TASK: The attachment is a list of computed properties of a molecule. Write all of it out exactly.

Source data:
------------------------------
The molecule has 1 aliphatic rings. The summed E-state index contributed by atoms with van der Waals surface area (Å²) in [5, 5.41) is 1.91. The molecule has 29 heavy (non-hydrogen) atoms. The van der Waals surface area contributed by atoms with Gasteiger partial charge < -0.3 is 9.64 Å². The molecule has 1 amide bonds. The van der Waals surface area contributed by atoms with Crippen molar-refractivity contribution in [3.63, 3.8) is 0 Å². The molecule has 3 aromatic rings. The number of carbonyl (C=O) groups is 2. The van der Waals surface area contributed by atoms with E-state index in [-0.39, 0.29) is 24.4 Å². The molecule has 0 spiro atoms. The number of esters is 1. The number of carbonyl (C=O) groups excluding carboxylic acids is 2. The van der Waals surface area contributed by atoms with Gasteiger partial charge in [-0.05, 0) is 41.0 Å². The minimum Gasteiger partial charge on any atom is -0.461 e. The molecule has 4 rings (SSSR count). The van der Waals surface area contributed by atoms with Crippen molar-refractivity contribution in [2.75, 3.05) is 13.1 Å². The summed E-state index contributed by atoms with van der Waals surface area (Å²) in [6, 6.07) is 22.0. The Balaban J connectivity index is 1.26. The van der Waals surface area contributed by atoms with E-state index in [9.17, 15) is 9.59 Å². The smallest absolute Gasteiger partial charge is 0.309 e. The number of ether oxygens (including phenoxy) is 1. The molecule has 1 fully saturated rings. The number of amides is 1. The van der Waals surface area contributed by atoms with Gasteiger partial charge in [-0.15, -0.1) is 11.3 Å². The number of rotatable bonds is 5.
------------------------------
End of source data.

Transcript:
The molecule has 1 aliphatic rings. The summed E-state index contributed by atoms with van der Waals surface area (Å²) in [5, 5.41) is 1.91. The molecule has 29 heavy (non-hydrogen) atoms. The van der Waals surface area contributed by atoms with Gasteiger partial charge < -0.3 is 9.64 Å². The molecule has 1 amide bonds. The van der Waals surface area contributed by atoms with Crippen molar-refractivity contribution in [3.63, 3.8) is 0 Å². The molecule has 3 aromatic rings. The number of carbonyl (C=O) groups is 2. The van der Waals surface area contributed by atoms with E-state index in [-0.39, 0.29) is 24.4 Å². The molecule has 0 spiro atoms. The number of esters is 1. The number of carbonyl (C=O) groups excluding carboxylic acids is 2. The van der Waals surface area contributed by atoms with Gasteiger partial charge in [-0.05, 0) is 41.0 Å². The minimum Gasteiger partial charge on any atom is -0.461 e. The molecule has 4 rings (SSSR count). The van der Waals surface area contributed by atoms with Crippen molar-refractivity contribution in [2.75, 3.05) is 13.1 Å². The summed E-state index contributed by atoms with van der Waals surface area (Å²) in [6, 6.07) is 22.0. The Balaban J connectivity index is 1.26. The van der Waals surface area contributed by atoms with E-state index in [9.17, 15) is 9.59 Å². The smallest absolute Gasteiger partial charge is 0.309 e. The number of ether oxygens (including phenoxy) is 1. The molecule has 1 fully saturated rings. The number of amides is 1. The van der Waals surface area contributed by atoms with Gasteiger partial charge in [-0.15, -0.1) is 11.3 Å². The number of rotatable bonds is 5.